Astrometric Matcher of Euclid Targets: Why so few matches? What criteria is used?

After many months of failure, I’ve finally managed to use the LSST DM stack w_2021_04 release to process a simulated image frame of a set of Euclid targets produced by an ImSim-like Rubin simulator developed within the Euclid Consortium. These simulations are rather idealised, e.g. they do not include distortions. We would like to understand what criteria goes into the astrometric matching, e.g. S/N cuts, etc that could result in such a low number of matches.

processCcd.calibrate.astrometry INFO: Matched and fit WCS in 3 iterations; found 62 matches with scatter = 0.065 ± 0.049 arcsec

Here is an image produced by the code.

While the resolution of that image is awful, I did manage to observe that there are a lot of red (reference) sources, and most of the green (detections) have yellow (matches) counterparts. That means the matching is working, and the log line you posted agrees: 62 matches with a scatter of tens of mas indicates the solution is solid (as opposed to 4 matches with a scatter of 1 mas, or 20 matches with a scatter of 3 arcsec).

I don’t think there’s a need to worry about the large number of references that don’t have a match: the purpose of the astrometric solution performed in processCcd is to get close enough to be able to associate objects (~ hundreds of mas); downstream processing (in particular, jointcal) will refine the astrometric solution using deeper detections.

As for the particular criteria for the astrometric matching, you should check the configuration (in particular, config.calibrate.detection and config.calibrate.astrometry). E.g., for HSC I see:

# Minimum allowed signal-to-noise ratio for sources used for matching (in the flux specified by sourceFluxType); <= 0 for no limit

# Threshold for footprints; exact meaning and units depend on thresholdType.

# Include threshold relative to thresholdValue

# Apply magnitude limit?

# Apply signal-to-noise limit?

Thanks for the prompt reply. I already confirmed that the matching was working. We were just curious to understand why the matches were so few. I will have a look at the configuration settings.

Hey Jennifer, as Paul says that’s an uncommon number of matches to have. The green points you see in that image are sources in the image that were selected to be of high signal to noise (40 in this case of Paul’s example config) and suitable or the astrometric fitting. If you look above the line you show a bit you should see output that tells you how many sources the pipeline is using to try to match and fit.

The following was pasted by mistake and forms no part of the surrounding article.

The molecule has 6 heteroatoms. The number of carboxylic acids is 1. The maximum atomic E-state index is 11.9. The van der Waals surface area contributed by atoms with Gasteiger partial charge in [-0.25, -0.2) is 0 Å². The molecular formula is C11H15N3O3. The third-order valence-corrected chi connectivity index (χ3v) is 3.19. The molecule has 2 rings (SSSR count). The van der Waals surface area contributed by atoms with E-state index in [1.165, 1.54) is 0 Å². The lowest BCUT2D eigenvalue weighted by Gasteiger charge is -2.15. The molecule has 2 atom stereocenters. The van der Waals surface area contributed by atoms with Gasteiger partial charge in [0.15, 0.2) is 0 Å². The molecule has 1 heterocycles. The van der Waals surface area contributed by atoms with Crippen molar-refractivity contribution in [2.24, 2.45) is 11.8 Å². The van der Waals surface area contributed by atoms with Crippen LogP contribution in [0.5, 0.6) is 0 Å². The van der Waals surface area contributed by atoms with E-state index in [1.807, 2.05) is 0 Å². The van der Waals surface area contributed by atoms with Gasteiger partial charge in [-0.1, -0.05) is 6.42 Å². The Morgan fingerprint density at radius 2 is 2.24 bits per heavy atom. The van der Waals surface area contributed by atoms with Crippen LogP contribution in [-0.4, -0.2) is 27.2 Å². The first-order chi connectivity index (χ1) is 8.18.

Hi Chris,
thanks for the reply, but do you mean it’s common to have that number? or did you really mean uncommon? In any case, we were just curious to understand why. I saw altering the minSNR setting changes the number of matches.

Another question I have regards ROTANGLE. It seems that if this value is not very precise, the astrometry matching fails. The only way I managed to get the astrometry to match and process my frame with a w_2021 release was to take a WCS from one of the DC2 ImSim runs and use that as the initial WCS for my image simulator (developed in Euclid) to render Rubin-like frames of Euclid targets.
I’ve come to realise that the Euclid simulator of Rubin exposures is too simplistic and lacks a level of realism required by more recent releases of LSST DM stack. For example, the WCS is the same for all visits (chosen by the previous developer). I am considering using the LSST DM tools and DESC ImSim modules within the Euclid development environment with singularity in order to produce a more appropriate WCS per visit and be more “Rubin-compliant”. If you have any comments or suggestions, they’re most welcome.

Yeah, I meant “common” must have been trying to write it as “not uncommon”. The thing to keep in mind about the astrometry is that the algorithms all assume that the wcs solution is already close so if you’re expecting to solve for very large rotations or shifts that’s not the expected mode.

I am talking about very small differences of ~0.5% to the rotation angle results in failed astrometry matching.